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Jun 3, 2014

Understanding Overriding, Hiding, and Overloading in Java? How does overriding give polymorphism?

Overriding, Hiding, and Overloading are important core Java concepts and you will be quizzed on job interviews or written tests.

What is overriding?

An instance method overrides all accessible instance methods with the same signature in super classes. If overriding were not possible, you can't have the OO concept  known as polymorphism. Let's explain this with a simple example.


Q.  Can you tell what will be the output of the following code snippet?

public class Base {
 public void f() {
  System.out.println("Base");
 }
}

public class DerivedOne extends Base{
 
 @Override //ensures signature is the same at compile-time
 public void f() {
  System.out.println("Derived 1"); // overrides Base.f()
 }
}

public class DerivedTwo extends Base{
 
 @Override //ensures signature is the same at compile-time
 public void f() {
  System.out.println("Derived 2"); //overrides Base.f()
 }
}


Test polymorphism:

public class PolymorphismTest {
 
 public static void main(String[] args) {
  
  Base b = new DerivedOne();
  b.f();//1
  
  b = new DerivedTwo();
  b.f();//2
  
  b = new Base();
  b.f();//3
 }
}


A. The output will be

Derived 1
Derived 2
Base

What is happening here?

1. Method overriding (i.e. polymorphic behavior) is occurring at run time to determine stored object type.
2. Even though the variable "b" is of type Base, which f( ) method gets called depends on what type of object is stored in that variable. Stored variable type is immaterial.

  • //1 the stored object is of type DerivedOne, hence prints "Derived 1".
  • //2  the stored object is of type DerivedTwo, hence prints "Derived 2".
  • //3 the stored object is of type Base, hence prints "Base"

This is polymorphism. Poly in greek means many and Morph means change. So polymorphism is the ability (in programming) to present the same interface for differing underlying forms (data types).


What is hiding or shadowing?

The polymorphism and overriding are applicable only to non-static methods (i.e. instance methods). If you try to override a static method,  it is known as hiding. For example,

public class Base {
 
 int a = 5;
 
 public static void f() {
  System.out.println("Base");
 }
}


public class DerivedOne extends Base{

 int a = 7; //hides B.a
 
 public static void f() {
  System.out.println("Derived 1"); // hides Base.f()
 }
}


Test hiding:

public class PolymorphismTest {
 
 public static void main(String[] args) {
  
  Base b = new DerivedOne();
  b.f(); // prints "Base"
 
  b = new Base();
  b.f();  //prints "Base"
 }
}



Why prints "Base" in both cases? Because, it only looks at what type variable "b" is? in both cases of type Base. It does not care what type of object is stored. Same for variables, and is known as "Shadowing"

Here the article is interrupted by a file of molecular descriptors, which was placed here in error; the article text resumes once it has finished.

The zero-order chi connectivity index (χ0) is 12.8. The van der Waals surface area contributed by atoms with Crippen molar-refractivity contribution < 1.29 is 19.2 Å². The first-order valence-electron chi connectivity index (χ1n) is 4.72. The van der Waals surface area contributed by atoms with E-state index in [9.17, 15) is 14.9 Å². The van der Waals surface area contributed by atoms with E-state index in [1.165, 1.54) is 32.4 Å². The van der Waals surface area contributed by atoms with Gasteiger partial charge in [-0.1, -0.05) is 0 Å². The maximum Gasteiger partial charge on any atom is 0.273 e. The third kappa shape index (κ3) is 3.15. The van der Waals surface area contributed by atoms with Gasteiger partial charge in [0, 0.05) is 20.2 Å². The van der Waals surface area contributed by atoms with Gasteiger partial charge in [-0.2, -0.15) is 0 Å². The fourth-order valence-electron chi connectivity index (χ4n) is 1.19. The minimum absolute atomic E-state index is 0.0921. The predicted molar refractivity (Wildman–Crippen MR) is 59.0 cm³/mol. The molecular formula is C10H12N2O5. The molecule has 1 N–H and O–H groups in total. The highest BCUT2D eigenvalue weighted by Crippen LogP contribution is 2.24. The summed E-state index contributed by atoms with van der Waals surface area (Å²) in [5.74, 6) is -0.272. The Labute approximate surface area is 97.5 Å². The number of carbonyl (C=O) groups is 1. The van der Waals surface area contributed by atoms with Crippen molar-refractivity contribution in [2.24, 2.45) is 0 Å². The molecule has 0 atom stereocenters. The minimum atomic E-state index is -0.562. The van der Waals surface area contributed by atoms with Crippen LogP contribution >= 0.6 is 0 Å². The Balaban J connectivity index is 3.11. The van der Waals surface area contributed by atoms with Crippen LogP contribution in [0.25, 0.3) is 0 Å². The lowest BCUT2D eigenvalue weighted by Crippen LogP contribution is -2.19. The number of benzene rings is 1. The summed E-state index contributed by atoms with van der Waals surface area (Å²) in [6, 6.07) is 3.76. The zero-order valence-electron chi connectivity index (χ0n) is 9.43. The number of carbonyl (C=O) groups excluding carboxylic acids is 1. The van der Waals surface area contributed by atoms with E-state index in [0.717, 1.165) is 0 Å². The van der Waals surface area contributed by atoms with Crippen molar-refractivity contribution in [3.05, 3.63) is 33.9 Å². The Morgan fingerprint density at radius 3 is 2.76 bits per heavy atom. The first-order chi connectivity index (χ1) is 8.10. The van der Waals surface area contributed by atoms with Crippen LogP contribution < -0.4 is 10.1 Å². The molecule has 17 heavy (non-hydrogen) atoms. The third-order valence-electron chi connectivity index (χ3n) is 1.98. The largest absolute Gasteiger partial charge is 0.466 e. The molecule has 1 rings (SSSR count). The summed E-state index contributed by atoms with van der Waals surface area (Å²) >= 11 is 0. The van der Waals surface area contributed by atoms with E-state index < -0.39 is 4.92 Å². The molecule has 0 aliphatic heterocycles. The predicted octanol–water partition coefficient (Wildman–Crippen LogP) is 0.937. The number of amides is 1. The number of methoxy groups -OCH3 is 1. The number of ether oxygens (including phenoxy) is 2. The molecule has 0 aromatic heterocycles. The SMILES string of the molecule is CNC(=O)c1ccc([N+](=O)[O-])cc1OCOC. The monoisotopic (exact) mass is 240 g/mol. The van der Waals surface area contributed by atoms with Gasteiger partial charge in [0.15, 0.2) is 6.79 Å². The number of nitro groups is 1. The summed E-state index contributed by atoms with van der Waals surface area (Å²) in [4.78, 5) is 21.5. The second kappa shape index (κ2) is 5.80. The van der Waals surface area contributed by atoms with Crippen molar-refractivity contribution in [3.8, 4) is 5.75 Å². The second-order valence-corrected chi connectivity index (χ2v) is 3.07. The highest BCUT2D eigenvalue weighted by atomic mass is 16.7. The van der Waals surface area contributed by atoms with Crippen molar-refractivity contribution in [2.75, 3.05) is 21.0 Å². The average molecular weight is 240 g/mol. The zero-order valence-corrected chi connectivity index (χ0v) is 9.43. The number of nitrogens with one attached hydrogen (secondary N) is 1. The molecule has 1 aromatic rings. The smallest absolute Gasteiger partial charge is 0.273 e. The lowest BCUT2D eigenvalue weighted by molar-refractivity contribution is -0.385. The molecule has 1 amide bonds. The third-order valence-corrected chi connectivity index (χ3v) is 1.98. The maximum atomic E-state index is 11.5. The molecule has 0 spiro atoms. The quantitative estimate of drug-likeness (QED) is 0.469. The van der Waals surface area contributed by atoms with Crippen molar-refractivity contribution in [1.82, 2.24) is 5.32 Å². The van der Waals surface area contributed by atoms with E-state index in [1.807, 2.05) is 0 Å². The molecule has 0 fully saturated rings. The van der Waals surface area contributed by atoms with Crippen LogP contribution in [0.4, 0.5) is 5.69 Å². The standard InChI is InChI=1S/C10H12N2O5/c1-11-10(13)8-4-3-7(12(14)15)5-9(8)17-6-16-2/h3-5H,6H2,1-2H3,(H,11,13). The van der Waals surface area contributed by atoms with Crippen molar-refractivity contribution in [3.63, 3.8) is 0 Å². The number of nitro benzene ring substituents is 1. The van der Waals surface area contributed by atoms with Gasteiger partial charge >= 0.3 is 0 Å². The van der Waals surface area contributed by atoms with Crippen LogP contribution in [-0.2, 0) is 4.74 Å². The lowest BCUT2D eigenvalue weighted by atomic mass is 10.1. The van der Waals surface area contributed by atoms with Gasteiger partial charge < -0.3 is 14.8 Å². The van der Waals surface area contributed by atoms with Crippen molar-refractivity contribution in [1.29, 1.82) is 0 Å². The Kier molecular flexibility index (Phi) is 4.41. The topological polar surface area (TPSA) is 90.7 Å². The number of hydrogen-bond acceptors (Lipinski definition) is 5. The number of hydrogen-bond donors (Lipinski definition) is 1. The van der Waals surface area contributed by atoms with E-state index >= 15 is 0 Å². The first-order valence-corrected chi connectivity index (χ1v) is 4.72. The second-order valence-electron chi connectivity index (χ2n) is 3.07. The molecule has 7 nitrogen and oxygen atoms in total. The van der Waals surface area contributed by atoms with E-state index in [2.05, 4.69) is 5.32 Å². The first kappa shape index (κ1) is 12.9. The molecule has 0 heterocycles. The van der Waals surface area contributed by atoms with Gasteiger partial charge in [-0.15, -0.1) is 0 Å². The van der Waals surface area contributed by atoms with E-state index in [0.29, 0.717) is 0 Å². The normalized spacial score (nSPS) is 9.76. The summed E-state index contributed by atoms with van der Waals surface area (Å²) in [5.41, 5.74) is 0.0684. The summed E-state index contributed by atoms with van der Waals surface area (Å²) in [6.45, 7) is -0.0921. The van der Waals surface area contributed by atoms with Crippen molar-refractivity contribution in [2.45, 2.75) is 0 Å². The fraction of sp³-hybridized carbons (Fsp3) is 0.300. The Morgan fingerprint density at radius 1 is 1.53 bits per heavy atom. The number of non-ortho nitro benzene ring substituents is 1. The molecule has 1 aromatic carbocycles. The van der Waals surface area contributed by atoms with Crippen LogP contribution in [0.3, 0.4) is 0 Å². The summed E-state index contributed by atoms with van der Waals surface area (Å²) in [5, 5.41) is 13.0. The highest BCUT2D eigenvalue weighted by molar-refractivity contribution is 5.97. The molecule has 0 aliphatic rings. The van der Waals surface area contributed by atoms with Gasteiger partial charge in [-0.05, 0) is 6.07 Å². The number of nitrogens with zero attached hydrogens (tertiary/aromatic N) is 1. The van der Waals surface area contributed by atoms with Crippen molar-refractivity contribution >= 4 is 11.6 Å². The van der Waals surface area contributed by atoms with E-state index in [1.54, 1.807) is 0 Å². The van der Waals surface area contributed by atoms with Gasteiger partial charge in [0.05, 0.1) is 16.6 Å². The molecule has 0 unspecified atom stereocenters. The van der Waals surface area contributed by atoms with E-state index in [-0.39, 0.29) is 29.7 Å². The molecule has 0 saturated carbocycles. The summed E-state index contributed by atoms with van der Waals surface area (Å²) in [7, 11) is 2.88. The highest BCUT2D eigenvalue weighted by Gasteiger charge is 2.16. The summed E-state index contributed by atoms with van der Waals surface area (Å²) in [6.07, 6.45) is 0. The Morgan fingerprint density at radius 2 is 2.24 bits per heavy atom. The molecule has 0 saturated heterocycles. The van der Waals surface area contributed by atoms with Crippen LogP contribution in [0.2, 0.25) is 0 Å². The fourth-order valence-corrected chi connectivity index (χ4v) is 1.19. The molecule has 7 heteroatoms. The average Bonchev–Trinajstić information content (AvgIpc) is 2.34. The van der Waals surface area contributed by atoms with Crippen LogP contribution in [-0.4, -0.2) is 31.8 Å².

public class PolymorphismTest {
 
 public static void main(String[] args) {
  
  Base b = new DerivedOne();
  System.out.println(b.a);        //prints 5
  
  b = new DerivedTwo();
  System.out.println(b.a); //prints 5
 }

}


prints 5. So, hiding and shadowing are Bad Practices, and should be avoided.


Q. What is method overloading? Unlike, overriding and hiding that happen when you have an inheritance hierarchy like Parent, Child classes, Overloading happens within the same class.

Methods in a class overload one another if they have the same name and different signatures. Unlike overriding, overloading happens at compile time. It knows at compile time based on the method arguments you pass.

public class Base {
 
 public  void f() {
  System.out.println("Base");
 }
 
 public  void f(String a) {
  System.out.println("Base"); //overloaded
 }
 
 public  void f(int b) {
  System.out.println("Base"); // overloaded
 }
}



Finally,

Q. What is obscuring? A variable obscures a type with the same name if both are in scope. Say, your instance and local variables have the same name.

public class Base {
 
 int a = 5;
 
 public  void f() {
  int a = 7; //obscuring instance variable a
  System.out.println(a);
 } 
}



Test obscuring:

public class PolymorphismTest {
 
 public static void main(String[] args) {
  
  Base b = new DerivedOne();
  b.f(); //prints 7 -- local varible obscures instance variable
 }

}

So, overriding and overloading are good, but avoid method hiding (i.e. having same name static methods in parent/child classes), variable shadowing (i.e. having similar variable names in parent/child classes), and variable obscuring (i.e. having same variable name for instance, static, and local variables).

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1 Comments:

Blogger pradip garala said...

"hiding and shadowing" is nice topic...

3:57 PM, June 04, 2014  

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